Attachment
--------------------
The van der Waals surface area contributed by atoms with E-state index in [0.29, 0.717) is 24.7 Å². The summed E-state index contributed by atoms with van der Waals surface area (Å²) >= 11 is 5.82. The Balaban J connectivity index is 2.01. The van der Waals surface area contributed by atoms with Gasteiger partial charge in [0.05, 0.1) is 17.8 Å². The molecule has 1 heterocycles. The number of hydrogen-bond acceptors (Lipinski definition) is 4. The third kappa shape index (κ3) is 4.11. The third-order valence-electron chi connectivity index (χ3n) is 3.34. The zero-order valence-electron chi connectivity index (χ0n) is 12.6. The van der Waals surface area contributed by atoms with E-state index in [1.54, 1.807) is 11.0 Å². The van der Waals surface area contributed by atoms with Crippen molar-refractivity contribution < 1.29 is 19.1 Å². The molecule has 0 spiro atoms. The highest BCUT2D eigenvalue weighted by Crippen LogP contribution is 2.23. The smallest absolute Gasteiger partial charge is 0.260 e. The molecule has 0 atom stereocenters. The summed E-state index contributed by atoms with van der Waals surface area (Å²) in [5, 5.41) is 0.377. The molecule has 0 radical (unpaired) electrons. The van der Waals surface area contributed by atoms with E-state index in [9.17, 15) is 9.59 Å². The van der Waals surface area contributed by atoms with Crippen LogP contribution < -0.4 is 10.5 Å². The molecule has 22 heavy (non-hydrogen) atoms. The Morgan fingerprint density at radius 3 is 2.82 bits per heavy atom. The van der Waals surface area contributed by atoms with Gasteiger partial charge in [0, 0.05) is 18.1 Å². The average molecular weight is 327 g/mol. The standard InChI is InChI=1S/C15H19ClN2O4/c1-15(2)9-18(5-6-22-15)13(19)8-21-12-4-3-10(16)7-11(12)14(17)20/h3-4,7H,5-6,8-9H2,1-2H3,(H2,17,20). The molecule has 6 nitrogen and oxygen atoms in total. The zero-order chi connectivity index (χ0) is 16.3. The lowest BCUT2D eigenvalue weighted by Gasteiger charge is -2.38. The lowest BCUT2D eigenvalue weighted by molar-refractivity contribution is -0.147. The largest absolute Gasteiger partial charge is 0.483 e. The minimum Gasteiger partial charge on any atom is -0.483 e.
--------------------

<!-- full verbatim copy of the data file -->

The van der Waals surface area contributed by atoms with E-state index in [0.29, 0.717) is 24.7 Å². The summed E-state index contributed by atoms with van der Waals surface area (Å²) >= 11 is 5.82. The Balaban J connectivity index is 2.01. The van der Waals surface area contributed by atoms with Gasteiger partial charge in [0.05, 0.1) is 17.8 Å². The molecule has 1 heterocycles. The number of hydrogen-bond acceptors (Lipinski definition) is 4. The third kappa shape index (κ3) is 4.11. The third-order valence-electron chi connectivity index (χ3n) is 3.34. The zero-order valence-electron chi connectivity index (χ0n) is 12.6. The van der Waals surface area contributed by atoms with E-state index in [1.54, 1.807) is 11.0 Å². The van der Waals surface area contributed by atoms with Crippen molar-refractivity contribution < 1.29 is 19.1 Å². The molecule has 0 spiro atoms. The highest BCUT2D eigenvalue weighted by Crippen LogP contribution is 2.23. The smallest absolute Gasteiger partial charge is 0.260 e. The molecule has 0 atom stereocenters. The summed E-state index contributed by atoms with van der Waals surface area (Å²) in [5, 5.41) is 0.377. The molecule has 0 radical (unpaired) electrons. The van der Waals surface area contributed by atoms with E-state index in [9.17, 15) is 9.59 Å². The van der Waals surface area contributed by atoms with Crippen LogP contribution < -0.4 is 10.5 Å². The molecule has 22 heavy (non-hydrogen) atoms. The Morgan fingerprint density at radius 3 is 2.82 bits per heavy atom. The van der Waals surface area contributed by atoms with Gasteiger partial charge in [0, 0.05) is 18.1 Å². The average molecular weight is 327 g/mol. The standard InChI is InChI=1S/C15H19ClN2O4/c1-15(2)9-18(5-6-22-15)13(19)8-21-12-4-3-10(16)7-11(12)14(17)20/h3-4,7H,5-6,8-9H2,1-2H3,(H2,17,20). The molecule has 6 nitrogen and oxygen atoms in total. The zero-order chi connectivity index (χ0) is 16.3. The lowest BCUT2D eigenvalue weighted by Gasteiger charge is -2.38. The lowest BCUT2D eigenvalue weighted by molar-refractivity contribution is -0.147. The largest absolute Gasteiger partial charge is 0.483 e. The minimum Gasteiger partial charge on any atom is -0.483 e.